3.3 Critical Events to Inspire Discussion

Winifred Athembo; Lee Beavington; and Deirdre Maultsaid


Daniel has a routine of riding a horse or an all-terrain vehicle around the ranch to check on the cattle, fence lines, weather, etc. One day, he notices a terrible rotten egg smell on one of their pastures. He thinks he sees continuous bubbling in a low area and patches of mist floating near the ground. The grass nearby looks white. Daniel also notices some sinkholes about three meters wide. A little further in the pasture, Daniel notices two cows standing very close together. When he encourages them to move along, they limp away with broken or sprained legs, probably from tripping in the sinkholes. Daniel and a ranch hand take these cows into the barn and ask Chida to call the veterinarian. The cows have their broken legs splinted and are resting.

Daniel tells his parents the whole story, and Chida calls Western Energy. A representative of Western Energy calls back two days later and asks the ranchers to take photos and describe what they see. Chida and Daniel take photos and compose the email, including the bubbling, the smell, the caved-in area and the injured cattle. Daniel’s version of the email sounds angry and demanding. Aaron asks him to change the tone so that it does not sound hostile, as this might prevent them from getting help from the company. Chida sends the toned-down version of the email.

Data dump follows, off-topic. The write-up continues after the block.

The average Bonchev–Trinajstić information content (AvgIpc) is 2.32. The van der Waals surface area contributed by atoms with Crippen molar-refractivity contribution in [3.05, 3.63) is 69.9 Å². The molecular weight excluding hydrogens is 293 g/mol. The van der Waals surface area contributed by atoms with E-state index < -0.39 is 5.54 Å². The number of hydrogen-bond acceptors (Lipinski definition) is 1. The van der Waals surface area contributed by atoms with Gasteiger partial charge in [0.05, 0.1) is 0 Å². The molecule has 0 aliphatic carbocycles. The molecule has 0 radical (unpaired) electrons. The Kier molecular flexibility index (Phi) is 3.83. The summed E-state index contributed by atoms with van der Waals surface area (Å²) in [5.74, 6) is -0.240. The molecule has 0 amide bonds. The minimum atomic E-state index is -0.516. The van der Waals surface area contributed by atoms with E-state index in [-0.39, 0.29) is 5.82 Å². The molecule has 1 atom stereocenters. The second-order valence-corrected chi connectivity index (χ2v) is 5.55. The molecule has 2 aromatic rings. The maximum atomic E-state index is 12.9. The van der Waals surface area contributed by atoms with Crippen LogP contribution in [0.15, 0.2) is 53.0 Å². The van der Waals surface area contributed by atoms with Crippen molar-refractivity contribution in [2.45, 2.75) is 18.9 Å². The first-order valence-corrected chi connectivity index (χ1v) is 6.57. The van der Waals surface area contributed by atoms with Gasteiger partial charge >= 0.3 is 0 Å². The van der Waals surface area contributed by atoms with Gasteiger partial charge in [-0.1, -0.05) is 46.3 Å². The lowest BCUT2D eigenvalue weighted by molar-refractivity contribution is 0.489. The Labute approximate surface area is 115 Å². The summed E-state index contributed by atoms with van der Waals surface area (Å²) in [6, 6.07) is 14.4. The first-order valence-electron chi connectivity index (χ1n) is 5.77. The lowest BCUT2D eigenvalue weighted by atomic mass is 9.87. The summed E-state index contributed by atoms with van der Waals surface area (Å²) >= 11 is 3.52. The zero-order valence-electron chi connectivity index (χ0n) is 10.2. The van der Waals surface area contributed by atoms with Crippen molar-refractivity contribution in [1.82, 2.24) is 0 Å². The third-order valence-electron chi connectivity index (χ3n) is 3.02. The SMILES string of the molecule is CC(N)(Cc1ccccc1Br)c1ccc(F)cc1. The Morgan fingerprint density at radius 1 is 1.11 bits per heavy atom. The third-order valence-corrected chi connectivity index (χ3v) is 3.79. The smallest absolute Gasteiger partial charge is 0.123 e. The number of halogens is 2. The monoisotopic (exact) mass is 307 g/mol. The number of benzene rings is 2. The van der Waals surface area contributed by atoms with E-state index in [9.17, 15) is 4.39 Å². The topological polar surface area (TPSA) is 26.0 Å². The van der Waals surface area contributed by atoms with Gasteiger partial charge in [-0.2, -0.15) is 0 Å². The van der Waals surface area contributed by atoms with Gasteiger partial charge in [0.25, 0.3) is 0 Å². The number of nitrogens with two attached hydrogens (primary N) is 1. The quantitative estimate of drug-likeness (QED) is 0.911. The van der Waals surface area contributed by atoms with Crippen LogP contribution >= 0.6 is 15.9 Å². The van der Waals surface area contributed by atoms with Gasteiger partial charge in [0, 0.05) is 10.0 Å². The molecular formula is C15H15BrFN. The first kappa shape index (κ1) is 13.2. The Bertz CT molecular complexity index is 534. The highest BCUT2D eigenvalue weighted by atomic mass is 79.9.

The Western Energy representative emails and informs them that the venting and bubbling are “acceptable leakage” and states that they will visit the ranch on their next scheduled rotation in a month. The representative does not mention the injured cattle. After the family reads the email, they have a discussion.

Dialogue between Aaron, Chida and Daniel

Aaron: Sounds like we don’t need to worry. The company will check it out later.

Daniel: Dad, what are you talking about? The ground has caved in. Something is bubbling up! That can’t be good. We need some independent researchers to assess this, maybe from the university. Nothing about this setup sounds safe anymore. They already left their garbage on that burned out patch on the south slope.

Aaron: We have a contract, and we can’t survive without it. Stock prices are going down.

Daniel: Mom? What do you think? We can’t keep hosting Western. Pipelines aren’t popular anymore.

Chida: Daniel, the pipeline is already here. It can’t just be dug out. It’s like a road.

Daniel: I don’t care. And Western clearly doesn’t care about our ranch. We need to do something. Mom, tell Dad!

Chida: I am worried about the cows.

Aaron: Let’s wait for them to do their inspection. We’ll have a clearer picture then.

Daniel: But they didn’t even mention the cows. They didn’t apologize. They are destroying our place. You know, they might listen to a lawyer.

Aaron: Son, that will just agitate them. Let’s wait for Western to come out. We can talk more then.

Chida: Okay.

Daniel doesn’t say anything more.


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Cases on Social Issues: For Class Discussion - 2nd Edition Copyright © 2023 by Winifred Athembo; Lee Beavington; and Deirdre Maultsaid is licensed under a Creative Commons Attribution-NonCommercial 4.0 International License, except where otherwise noted.

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